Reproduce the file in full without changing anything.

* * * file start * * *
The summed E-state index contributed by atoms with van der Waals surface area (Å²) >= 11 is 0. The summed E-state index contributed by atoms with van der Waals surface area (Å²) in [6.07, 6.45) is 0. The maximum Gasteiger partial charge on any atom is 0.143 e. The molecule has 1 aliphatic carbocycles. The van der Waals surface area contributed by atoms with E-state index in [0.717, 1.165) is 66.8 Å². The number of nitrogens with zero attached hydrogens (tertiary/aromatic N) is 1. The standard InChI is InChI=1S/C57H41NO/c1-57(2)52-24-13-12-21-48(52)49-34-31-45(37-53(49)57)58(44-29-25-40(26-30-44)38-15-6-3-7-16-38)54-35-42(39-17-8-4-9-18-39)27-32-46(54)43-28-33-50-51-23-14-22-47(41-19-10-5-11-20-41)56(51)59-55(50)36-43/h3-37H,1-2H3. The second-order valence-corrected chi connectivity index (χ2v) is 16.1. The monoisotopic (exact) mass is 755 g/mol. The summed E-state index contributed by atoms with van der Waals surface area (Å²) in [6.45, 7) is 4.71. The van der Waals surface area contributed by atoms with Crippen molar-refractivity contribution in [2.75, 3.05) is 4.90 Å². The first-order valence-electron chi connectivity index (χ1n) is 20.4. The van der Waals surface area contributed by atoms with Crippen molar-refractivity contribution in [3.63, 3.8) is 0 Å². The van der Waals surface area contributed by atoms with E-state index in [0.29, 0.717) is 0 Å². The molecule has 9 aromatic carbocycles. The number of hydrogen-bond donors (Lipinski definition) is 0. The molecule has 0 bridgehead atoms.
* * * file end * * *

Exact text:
The summed E-state index contributed by atoms with van der Waals surface area (Å²) >= 11 is 0. The summed E-state index contributed by atoms with van der Waals surface area (Å²) in [6.07, 6.45) is 0. The maximum Gasteiger partial charge on any atom is 0.143 e. The molecule has 1 aliphatic carbocycles. The van der Waals surface area contributed by atoms with E-state index in [0.717, 1.165) is 66.8 Å². The number of nitrogens with zero attached hydrogens (tertiary/aromatic N) is 1. The standard InChI is InChI=1S/C57H41NO/c1-57(2)52-24-13-12-21-48(52)49-34-31-45(37-53(49)57)58(44-29-25-40(26-30-44)38-15-6-3-7-16-38)54-35-42(39-17-8-4-9-18-39)27-32-46(54)43-28-33-50-51-23-14-22-47(41-19-10-5-11-20-41)56(51)59-55(50)36-43/h3-37H,1-2H3. The second-order valence-corrected chi connectivity index (χ2v) is 16.1. The monoisotopic (exact) mass is 755 g/mol. The summed E-state index contributed by atoms with van der Waals surface area (Å²) in [6.45, 7) is 4.71. The van der Waals surface area contributed by atoms with Crippen molar-refractivity contribution in [2.75, 3.05) is 4.90 Å². The first-order valence-electron chi connectivity index (χ1n) is 20.4. The van der Waals surface area contributed by atoms with Crippen molar-refractivity contribution in [3.63, 3.8) is 0 Å². The van der Waals surface area contributed by atoms with E-state index in [0.29, 0.717) is 0 Å². The molecule has 9 aromatic carbocycles. The number of hydrogen-bond donors (Lipinski definition) is 0. The molecule has 0 bridgehead atoms.